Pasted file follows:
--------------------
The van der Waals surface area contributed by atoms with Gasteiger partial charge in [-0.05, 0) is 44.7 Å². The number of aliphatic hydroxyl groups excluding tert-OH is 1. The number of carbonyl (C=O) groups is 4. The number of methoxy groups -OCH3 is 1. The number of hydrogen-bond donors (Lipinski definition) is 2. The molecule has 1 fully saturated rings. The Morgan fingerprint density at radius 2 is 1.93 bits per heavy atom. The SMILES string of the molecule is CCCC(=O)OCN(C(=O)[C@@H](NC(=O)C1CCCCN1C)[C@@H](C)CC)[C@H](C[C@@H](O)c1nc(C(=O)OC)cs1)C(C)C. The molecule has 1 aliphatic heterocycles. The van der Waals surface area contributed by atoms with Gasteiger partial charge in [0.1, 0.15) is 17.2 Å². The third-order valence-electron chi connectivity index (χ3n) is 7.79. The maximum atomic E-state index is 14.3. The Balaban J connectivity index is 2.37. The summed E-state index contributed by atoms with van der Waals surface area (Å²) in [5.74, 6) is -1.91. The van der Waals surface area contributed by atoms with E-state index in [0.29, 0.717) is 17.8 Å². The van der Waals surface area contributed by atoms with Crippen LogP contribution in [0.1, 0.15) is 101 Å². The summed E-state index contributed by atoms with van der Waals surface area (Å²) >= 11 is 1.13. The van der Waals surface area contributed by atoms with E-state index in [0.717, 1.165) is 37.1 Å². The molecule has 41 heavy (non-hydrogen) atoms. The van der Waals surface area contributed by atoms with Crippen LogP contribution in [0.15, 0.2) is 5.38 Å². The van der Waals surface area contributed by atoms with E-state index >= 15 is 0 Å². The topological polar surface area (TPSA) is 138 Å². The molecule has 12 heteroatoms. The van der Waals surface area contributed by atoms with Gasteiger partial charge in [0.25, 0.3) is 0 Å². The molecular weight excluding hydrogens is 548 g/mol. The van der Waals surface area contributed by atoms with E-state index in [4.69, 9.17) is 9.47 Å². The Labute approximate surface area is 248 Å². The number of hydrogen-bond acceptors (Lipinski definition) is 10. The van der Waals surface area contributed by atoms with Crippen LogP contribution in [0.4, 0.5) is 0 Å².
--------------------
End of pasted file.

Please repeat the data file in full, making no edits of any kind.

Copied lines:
The van der Waals surface area contributed by atoms with Gasteiger partial charge in [-0.05, 0) is 44.7 Å². The number of aliphatic hydroxyl groups excluding tert-OH is 1. The number of carbonyl (C=O) groups is 4. The number of methoxy groups -OCH3 is 1. The number of hydrogen-bond donors (Lipinski definition) is 2. The molecule has 1 fully saturated rings. The Morgan fingerprint density at radius 2 is 1.93 bits per heavy atom. The SMILES string of the molecule is CCCC(=O)OCN(C(=O)[C@@H](NC(=O)C1CCCCN1C)[C@@H](C)CC)[C@H](C[C@@H](O)c1nc(C(=O)OC)cs1)C(C)C. The molecule has 1 aliphatic heterocycles. The van der Waals surface area contributed by atoms with Gasteiger partial charge in [0.1, 0.15) is 17.2 Å². The third-order valence-electron chi connectivity index (χ3n) is 7.79. The maximum atomic E-state index is 14.3. The Balaban J connectivity index is 2.37. The summed E-state index contributed by atoms with van der Waals surface area (Å²) in [5.74, 6) is -1.91. The van der Waals surface area contributed by atoms with E-state index in [0.29, 0.717) is 17.8 Å². The van der Waals surface area contributed by atoms with Crippen LogP contribution in [0.1, 0.15) is 101 Å². The summed E-state index contributed by atoms with van der Waals surface area (Å²) >= 11 is 1.13. The van der Waals surface area contributed by atoms with E-state index in [0.717, 1.165) is 37.1 Å². The molecule has 41 heavy (non-hydrogen) atoms. The van der Waals surface area contributed by atoms with Crippen LogP contribution in [0.15, 0.2) is 5.38 Å². The van der Waals surface area contributed by atoms with E-state index >= 15 is 0 Å². The topological polar surface area (TPSA) is 138 Å². The molecule has 12 heteroatoms. The van der Waals surface area contributed by atoms with Gasteiger partial charge in [0.25, 0.3) is 0 Å². The molecular weight excluding hydrogens is 548 g/mol. The van der Waals surface area contributed by atoms with E-state index in [4.69, 9.17) is 9.47 Å². The Labute approximate surface area is 248 Å². The number of hydrogen-bond acceptors (Lipinski definition) is 10. The van der Waals surface area contributed by atoms with Crippen LogP contribution in [0.4, 0.5) is 0 Å².